Many people do not truly understand the differences between Section 253 (1a), impairment by alcohol or drugs, and Section 253 (1b), exceeding eighty milligrams of alcohol. Basically, impaired driving is where a person’s ability to operate a motorized vehicle is impaired, most often by alcohol, but could also be impaired from drugs, or a mixture of drugs and alcohol.
vImpaired driving is one of those offences where the police have discretion to determine whether they believe a person is impaired. Typically, concerned civilians will notice a motor vehicle being operated in an unusual or unsafe manner and report the driver to the police or the police will observe erratic driving and stop the vehicle. Upon being stopped by the police, the officer will make inquiries in regards to the use of alcohol and/or drugs.
If they suspect the driver is impaired, they will request the driver provide a breath sample if they have an approved screening device with them or, if not, will transport the driver directly to the local police station to collect two samples. Refusing to provide a breath sample is a drinking and driving offence and if the driver refuses the person will be arrested and taken to the local police station.
After providing a breath sample, roadside, if the driver is impaired, they will be arrested and transported to the
local police station, where they are required to provide two additional samples. If both of the additional samples indicates impairment or driving in excess of 80 milligrams of alcohol per 100 millitres of blood, as based upon the a blood alcohol concentration (BAC), then the driver is formally charged. Keep in mind, if the BAC was over 80 milligrams, you can be charged with both Impaired Driving and Driving Over 80.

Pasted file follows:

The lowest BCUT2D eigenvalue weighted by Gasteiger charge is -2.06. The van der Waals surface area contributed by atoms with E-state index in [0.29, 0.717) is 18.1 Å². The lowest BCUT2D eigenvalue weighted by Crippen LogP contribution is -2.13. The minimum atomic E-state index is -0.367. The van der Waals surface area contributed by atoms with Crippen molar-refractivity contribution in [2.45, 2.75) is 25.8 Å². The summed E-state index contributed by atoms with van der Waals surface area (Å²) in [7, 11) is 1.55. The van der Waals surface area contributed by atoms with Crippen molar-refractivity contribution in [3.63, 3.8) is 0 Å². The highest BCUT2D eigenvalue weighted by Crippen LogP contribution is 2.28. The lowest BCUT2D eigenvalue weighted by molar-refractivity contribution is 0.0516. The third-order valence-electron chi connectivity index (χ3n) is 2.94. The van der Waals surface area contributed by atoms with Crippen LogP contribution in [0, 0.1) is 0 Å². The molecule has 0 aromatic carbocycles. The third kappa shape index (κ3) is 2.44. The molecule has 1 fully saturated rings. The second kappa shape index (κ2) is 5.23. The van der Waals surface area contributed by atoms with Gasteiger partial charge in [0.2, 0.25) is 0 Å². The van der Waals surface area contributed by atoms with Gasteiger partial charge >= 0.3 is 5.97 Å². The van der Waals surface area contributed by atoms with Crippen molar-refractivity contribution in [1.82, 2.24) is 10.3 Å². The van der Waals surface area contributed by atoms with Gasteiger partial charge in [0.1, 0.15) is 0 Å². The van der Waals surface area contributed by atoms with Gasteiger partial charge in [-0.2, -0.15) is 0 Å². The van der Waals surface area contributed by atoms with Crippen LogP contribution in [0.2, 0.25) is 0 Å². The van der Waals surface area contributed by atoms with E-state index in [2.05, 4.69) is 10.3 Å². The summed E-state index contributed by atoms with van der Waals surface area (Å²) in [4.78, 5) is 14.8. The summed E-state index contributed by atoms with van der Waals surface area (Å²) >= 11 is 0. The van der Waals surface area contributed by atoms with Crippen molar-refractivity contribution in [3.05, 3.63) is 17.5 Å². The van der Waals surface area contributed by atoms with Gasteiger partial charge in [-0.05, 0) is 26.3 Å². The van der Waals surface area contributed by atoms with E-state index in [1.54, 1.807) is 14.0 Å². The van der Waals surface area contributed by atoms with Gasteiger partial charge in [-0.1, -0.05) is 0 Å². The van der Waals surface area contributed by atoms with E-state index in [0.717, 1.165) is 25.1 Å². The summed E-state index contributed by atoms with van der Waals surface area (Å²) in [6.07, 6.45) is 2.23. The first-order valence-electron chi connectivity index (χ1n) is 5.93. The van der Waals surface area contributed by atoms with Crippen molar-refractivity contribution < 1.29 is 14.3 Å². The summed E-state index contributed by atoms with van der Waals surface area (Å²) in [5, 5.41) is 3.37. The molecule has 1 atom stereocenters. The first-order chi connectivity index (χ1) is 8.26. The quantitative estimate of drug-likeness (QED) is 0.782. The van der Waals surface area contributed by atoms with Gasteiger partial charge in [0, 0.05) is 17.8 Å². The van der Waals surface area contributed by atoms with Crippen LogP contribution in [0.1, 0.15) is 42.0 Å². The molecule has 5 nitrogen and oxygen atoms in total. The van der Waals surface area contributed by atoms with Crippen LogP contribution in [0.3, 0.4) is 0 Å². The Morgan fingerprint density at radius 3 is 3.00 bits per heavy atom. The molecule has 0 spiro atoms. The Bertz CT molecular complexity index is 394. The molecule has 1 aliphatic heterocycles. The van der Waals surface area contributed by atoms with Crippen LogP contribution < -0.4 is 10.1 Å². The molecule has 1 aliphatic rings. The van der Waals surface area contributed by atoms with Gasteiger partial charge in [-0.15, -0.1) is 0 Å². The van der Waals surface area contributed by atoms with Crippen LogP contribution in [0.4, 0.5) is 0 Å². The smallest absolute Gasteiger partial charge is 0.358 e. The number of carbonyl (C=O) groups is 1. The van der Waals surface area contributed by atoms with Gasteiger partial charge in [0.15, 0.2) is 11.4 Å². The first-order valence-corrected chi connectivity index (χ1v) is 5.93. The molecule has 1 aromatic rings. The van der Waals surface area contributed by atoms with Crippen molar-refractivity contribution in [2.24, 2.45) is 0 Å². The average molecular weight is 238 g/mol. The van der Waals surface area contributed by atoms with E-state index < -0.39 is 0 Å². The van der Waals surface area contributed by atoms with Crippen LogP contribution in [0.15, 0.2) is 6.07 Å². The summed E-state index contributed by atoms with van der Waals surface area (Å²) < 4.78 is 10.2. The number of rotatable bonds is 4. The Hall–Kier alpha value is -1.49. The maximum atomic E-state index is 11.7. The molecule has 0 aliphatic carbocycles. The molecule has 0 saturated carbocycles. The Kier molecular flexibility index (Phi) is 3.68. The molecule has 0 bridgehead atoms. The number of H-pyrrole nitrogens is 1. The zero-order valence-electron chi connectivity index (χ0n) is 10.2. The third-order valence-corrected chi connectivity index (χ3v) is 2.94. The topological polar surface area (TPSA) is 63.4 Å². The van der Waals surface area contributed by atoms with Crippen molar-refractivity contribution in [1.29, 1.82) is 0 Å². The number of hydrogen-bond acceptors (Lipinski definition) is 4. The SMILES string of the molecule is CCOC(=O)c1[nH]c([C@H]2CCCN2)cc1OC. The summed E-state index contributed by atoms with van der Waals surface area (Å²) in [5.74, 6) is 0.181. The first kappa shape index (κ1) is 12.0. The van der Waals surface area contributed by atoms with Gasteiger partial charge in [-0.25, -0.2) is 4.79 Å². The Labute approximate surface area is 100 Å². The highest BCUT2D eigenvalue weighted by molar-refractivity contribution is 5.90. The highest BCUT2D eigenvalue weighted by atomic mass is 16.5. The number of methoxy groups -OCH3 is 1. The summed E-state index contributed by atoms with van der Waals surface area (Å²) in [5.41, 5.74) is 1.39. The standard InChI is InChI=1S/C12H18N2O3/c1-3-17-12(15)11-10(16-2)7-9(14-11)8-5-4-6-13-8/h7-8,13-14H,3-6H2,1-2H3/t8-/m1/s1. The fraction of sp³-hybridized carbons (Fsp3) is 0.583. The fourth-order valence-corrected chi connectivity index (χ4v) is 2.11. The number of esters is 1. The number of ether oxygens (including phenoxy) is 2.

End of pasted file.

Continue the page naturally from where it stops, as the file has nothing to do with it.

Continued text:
In cases where the driver was stopped for a routine traffic check, other Highway Traffic Act violation, or RIDE Program check, and the officer has grounds to suspect the driver has consumed alcohol, the office will request the drive provide a breath sample roadside, into an approved screening device. In these instances, the police normally do not believe the driver is impaired, rather the police have a suspicion the driver has consumed alcohol and is verifying they are not driving in excess of the legal limit.
If the driver fails the breath test with the roadside screening device, which is normally calibrated to fail if the BAC is over 80 milligrams of alcohol per 100 millilitres of blood, then the driver can be arrested and taken to the local police station, where two additional samples are collected. Again, if both additional samples show a concentration of alcohol in excess of 80 milligrams per 100 millilitres of blood, the driver’s BAC exceeds legal limits. The driver will be charged with Driving Over 80.